1) Allocate a keepsake spot. This could be a shelf, a box, a drawer, a chest or a closet. Pick the size based on how much room you can spare in your home.
2) Gather up all the keepsakes. Will they all fit in the space you’ve allocated? If not, you have two choices; allocate more space or remove some of the items.
3) Display some keepsakes. Items that are grouped and have enough space around them, are easy to view and enjoy.
4) Check the keepsakes importance. If you are keeping an item for someone else, maybe they can enjoy it now. If it’s an item for yourself, then decide why it’s important to you.
5) Pare it down. Would a picture of the item be enough? Can you pare down similar items? Can you release items have bad feelings or guilt associated with them? Can items be rotated for display seasonally? If someone gave you the item, they wouldn’t want it to cause clutter and stress.
Once your keepsakes fit your space, you’ll be able to enjoy them and take comfort in knowing that each item is special.
While so many of us are staying safe at home, CTV Morning News asked me to share some organizing tips. This video has five, 2 minute clips, covering your home work space, the kitchen, seasonal and children's organizing. https://regina.ctvnews.ca/video?clipId=1934776&jwsource=cl
For more organizing information, visit www.ccorganizing.ca .
Tax Time. Ready? Set?
Are your income taxes ready to submit, or take to your accountant?
A Professional Organizer can help sort it out!
De-Clutter to De-Stress
Do your physical things cause you stress or anxiety? De-cluttering and organization can help reduce those feelings.
What does clutter have to do with relationships?
Valentine’s Day is all about love and relationships with those around us.
Let’s talk about how clutter and dis-organization might be affecting your spouse, partner, family, room-mates, or friends.
First, there is the stress, strain, and arguments that can happen when 2 people have opposing views. One likes streamlined spaces and the other is good with having things out and around them, or boxed up in storage. Arriving at a compromise can take work from both sides.
Second, there is the embarrassment about clutter when thinking of inviting friends or extended family over for a visit. Dis-organization can cause overwhelm at the thought of all that would need to be done before a visitor arrives.
Third, a cluttered space makes it a challenge to do a thorough cleaning. The health of everyone in the space could be affected by dust and bacteria.
Lastly, there is the procrastination that takes place in a cluttered space. Maybe you want to do something for your loved one, but there isn’t the space, or it would take all your energy to get it accomplished. Something like baking that special cake will have to wait again.
It’s never too late to change your situation.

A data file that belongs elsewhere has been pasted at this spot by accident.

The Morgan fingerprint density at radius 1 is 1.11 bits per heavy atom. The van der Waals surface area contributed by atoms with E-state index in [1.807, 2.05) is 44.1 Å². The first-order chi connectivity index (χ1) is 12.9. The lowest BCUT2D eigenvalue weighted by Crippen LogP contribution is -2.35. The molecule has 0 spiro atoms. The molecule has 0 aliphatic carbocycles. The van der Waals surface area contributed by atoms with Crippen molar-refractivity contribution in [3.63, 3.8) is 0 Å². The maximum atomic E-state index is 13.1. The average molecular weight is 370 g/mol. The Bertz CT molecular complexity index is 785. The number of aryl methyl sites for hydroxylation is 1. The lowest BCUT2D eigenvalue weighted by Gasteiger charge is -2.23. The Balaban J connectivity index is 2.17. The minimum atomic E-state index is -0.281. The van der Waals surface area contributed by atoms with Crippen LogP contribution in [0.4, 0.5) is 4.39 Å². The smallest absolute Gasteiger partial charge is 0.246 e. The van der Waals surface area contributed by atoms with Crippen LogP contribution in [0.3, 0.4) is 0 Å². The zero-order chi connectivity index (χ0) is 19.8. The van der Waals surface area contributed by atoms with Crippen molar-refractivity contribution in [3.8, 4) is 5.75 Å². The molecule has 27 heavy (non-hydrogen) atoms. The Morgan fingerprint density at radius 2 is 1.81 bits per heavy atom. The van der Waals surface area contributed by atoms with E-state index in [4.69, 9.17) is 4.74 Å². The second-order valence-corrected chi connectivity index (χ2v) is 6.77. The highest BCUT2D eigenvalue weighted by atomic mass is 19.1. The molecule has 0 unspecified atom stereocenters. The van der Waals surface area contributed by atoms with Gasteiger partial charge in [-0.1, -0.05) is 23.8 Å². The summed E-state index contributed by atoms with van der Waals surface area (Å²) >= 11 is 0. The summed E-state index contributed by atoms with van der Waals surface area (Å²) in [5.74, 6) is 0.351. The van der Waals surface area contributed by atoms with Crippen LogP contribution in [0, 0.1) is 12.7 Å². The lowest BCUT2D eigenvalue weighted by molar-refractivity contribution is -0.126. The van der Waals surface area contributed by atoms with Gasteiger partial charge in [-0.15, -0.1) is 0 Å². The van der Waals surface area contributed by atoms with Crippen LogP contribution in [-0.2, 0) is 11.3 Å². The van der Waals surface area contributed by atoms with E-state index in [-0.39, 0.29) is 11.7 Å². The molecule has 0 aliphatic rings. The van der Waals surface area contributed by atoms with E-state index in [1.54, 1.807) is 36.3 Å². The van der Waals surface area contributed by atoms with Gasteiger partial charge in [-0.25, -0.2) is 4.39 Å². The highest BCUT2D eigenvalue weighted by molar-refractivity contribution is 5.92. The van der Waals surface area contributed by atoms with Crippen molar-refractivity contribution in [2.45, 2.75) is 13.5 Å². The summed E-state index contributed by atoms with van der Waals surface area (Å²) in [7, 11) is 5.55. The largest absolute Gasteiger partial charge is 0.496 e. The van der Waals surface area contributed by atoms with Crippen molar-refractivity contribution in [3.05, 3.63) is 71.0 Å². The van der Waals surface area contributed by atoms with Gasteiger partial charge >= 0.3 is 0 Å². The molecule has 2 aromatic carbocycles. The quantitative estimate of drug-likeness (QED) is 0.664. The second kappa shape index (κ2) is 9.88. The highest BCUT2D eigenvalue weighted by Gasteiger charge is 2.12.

Stop the arguments, stress, and embarrassment by getting and staying organized!
Give me a call to chat about it. Bev Chandler at 306-536-8844. www.ccorganizing.ca
C&C Organizing ... Re-claim space, time, and relationships
Re-claim Time in Your Day
Do you wish there were more hours in the day?
Time is the one thing that once it’s gone, it’s gone.
Are you spending time on any of these:
- Looking for lost items, papers, or electronic files?
- Procrastinating, or spinning your wheels, when what you need is not handy?
- Going to get something, only to find you’ve run out (eg. The right-sized battery)?
- Buying something you already have (or you forgot you have), because you can’t find it?
- Finding the matching piece (eg. storage containers, bins, or tubs)?
- Gathering items you need from various places, before you leave your home or office?
- Being in re-active mode, instead of pro-active mode?
Or maybe you are feeling stressed or overwhelmed, and end up saying no to the fun things in life?
Getting organized is one way to give you back more time in your day.
Addressing the above problems will allow you to re-claim the time you are spending on them. With processes and solutions in place, your day can be streamlined to handle your priorities and move forward.
With organization, your mind is cleared, belongings become useful and close at hand.
…and you'll re-claim time for what matters most.
Now is a great time to get and stay organized! Let's talk.
Contact Bev Chandler at 306-536-8844. www.ccorganizing.ca
C&C Organizing ... Re-claim space, time, and relationships
Can I Keep my Junk Drawer?
Yes, you can keep your junk drawer. Let’s call it a “handy” drawer.
Especially in the kitchen, you probably want somewhere for pens, a notepad, scissors, tape, a screw driver, pliers, a measuring tape, etc. Having those things handy saves time when you need something quickly.
Here’s a few things to consider:
1. Limit the amount of each of the items. For example, extra pens might be kept in a desk, and a second measuring tape might go with a tool set.
2. “Handy” drawers tend to collect things that don’t have a home. This is fine, but clean it out regularly, so that you can quickly find the things you use the most.
3. If your “handy” drawer stretches out into 2 or more drawers, then take a look at what’s in them, and what might be a better use of your drawer space.
Keeping the things you use the most in a “handy” space makes sense. Find what works for you, and enjoy the convenience.
Need help? Contact Bev Chandler with C&C Organizing, 306-536-8844. www.ccorganizing.ca